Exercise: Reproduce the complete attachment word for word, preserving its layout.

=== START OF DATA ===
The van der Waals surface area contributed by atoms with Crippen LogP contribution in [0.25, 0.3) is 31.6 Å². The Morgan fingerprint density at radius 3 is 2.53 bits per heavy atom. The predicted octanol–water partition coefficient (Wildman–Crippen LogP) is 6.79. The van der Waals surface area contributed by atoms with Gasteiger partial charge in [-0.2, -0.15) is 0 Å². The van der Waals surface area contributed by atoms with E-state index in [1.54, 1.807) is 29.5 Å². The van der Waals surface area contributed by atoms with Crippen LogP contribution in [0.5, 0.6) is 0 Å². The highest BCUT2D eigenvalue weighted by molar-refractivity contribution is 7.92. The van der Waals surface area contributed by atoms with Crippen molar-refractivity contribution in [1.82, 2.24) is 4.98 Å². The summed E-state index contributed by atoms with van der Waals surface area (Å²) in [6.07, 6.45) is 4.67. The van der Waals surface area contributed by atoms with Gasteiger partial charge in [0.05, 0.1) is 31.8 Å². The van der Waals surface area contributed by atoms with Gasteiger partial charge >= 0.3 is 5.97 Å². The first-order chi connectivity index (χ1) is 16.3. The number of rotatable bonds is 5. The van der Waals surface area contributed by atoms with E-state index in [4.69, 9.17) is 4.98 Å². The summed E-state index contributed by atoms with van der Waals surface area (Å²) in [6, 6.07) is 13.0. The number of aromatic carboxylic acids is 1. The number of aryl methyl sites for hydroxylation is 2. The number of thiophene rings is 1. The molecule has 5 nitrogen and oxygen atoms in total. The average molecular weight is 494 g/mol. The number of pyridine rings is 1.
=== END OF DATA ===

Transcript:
The van der Waals surface area contributed by atoms with Crippen LogP contribution in [0.25, 0.3) is 31.6 Å². The Morgan fingerprint density at radius 3 is 2.53 bits per heavy atom. The predicted octanol–water partition coefficient (Wildman–Crippen LogP) is 6.79. The van der Waals surface area contributed by atoms with Gasteiger partial charge in [-0.2, -0.15) is 0 Å². The van der Waals surface area contributed by atoms with E-state index in [1.54, 1.807) is 29.5 Å². The van der Waals surface area contributed by atoms with Crippen LogP contribution in [0.5, 0.6) is 0 Å². The highest BCUT2D eigenvalue weighted by molar-refractivity contribution is 7.92. The van der Waals surface area contributed by atoms with Crippen molar-refractivity contribution in [1.82, 2.24) is 4.98 Å². The summed E-state index contributed by atoms with van der Waals surface area (Å²) in [6.07, 6.45) is 4.67. The van der Waals surface area contributed by atoms with Gasteiger partial charge in [0.05, 0.1) is 31.8 Å². The van der Waals surface area contributed by atoms with Gasteiger partial charge >= 0.3 is 5.97 Å². The first-order chi connectivity index (χ1) is 16.3. The number of rotatable bonds is 5. The van der Waals surface area contributed by atoms with E-state index in [4.69, 9.17) is 4.98 Å². The summed E-state index contributed by atoms with van der Waals surface area (Å²) in [6, 6.07) is 13.0. The number of aromatic carboxylic acids is 1. The number of aryl methyl sites for hydroxylation is 2. The number of thiophene rings is 1. The molecule has 5 nitrogen and oxygen atoms in total. The average molecular weight is 494 g/mol. The number of pyridine rings is 1.